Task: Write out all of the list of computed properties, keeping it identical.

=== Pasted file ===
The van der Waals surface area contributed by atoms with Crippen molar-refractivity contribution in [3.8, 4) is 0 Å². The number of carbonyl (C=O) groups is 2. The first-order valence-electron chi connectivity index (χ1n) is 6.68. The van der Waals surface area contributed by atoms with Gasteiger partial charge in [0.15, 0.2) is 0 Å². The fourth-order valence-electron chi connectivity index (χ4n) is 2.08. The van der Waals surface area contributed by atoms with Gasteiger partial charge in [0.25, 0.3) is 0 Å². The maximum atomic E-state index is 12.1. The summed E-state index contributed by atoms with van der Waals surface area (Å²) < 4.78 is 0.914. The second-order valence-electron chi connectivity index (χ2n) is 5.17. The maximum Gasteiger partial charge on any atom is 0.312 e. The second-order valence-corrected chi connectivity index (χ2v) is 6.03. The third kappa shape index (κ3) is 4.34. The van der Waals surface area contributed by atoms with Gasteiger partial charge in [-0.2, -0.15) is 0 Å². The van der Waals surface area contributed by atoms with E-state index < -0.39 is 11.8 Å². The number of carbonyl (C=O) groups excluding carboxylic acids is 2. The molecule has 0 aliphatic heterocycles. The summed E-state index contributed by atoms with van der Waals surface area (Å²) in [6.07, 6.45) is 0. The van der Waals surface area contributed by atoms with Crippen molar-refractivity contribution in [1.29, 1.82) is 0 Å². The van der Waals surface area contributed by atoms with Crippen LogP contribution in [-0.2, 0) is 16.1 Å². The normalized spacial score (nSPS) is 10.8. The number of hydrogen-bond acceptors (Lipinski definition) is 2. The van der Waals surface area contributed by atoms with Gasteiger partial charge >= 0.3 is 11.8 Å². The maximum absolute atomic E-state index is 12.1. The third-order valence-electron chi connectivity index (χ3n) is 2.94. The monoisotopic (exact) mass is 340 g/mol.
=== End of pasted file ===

The van der Waals surface area contributed by atoms with Crippen molar-refractivity contribution in [3.8, 4) is 0 Å². The number of carbonyl (C=O) groups is 2. The first-order valence-electron chi connectivity index (χ1n) is 6.68. The van der Waals surface area contributed by atoms with Gasteiger partial charge in [0.15, 0.2) is 0 Å². The fourth-order valence-electron chi connectivity index (χ4n) is 2.08. The van der Waals surface area contributed by atoms with Gasteiger partial charge in [0.25, 0.3) is 0 Å². The maximum atomic E-state index is 12.1. The summed E-state index contributed by atoms with van der Waals surface area (Å²) < 4.78 is 0.914. The second-order valence-electron chi connectivity index (χ2n) is 5.17. The maximum Gasteiger partial charge on any atom is 0.312 e. The second-order valence-corrected chi connectivity index (χ2v) is 6.03. The third kappa shape index (κ3) is 4.34. The van der Waals surface area contributed by atoms with Gasteiger partial charge in [-0.2, -0.15) is 0 Å². The van der Waals surface area contributed by atoms with E-state index < -0.39 is 11.8 Å². The number of carbonyl (C=O) groups excluding carboxylic acids is 2. The molecule has 0 aliphatic heterocycles. The summed E-state index contributed by atoms with van der Waals surface area (Å²) in [6.07, 6.45) is 0. The van der Waals surface area contributed by atoms with Crippen molar-refractivity contribution in [1.29, 1.82) is 0 Å². The van der Waals surface area contributed by atoms with Crippen LogP contribution in [-0.2, 0) is 16.1 Å². The normalized spacial score (nSPS) is 10.8. The number of hydrogen-bond acceptors (Lipinski definition) is 2. The van der Waals surface area contributed by atoms with Gasteiger partial charge >= 0.3 is 11.8 Å². The maximum absolute atomic E-state index is 12.1. The third-order valence-electron chi connectivity index (χ3n) is 2.94. The monoisotopic (exact) mass is 340 g/mol.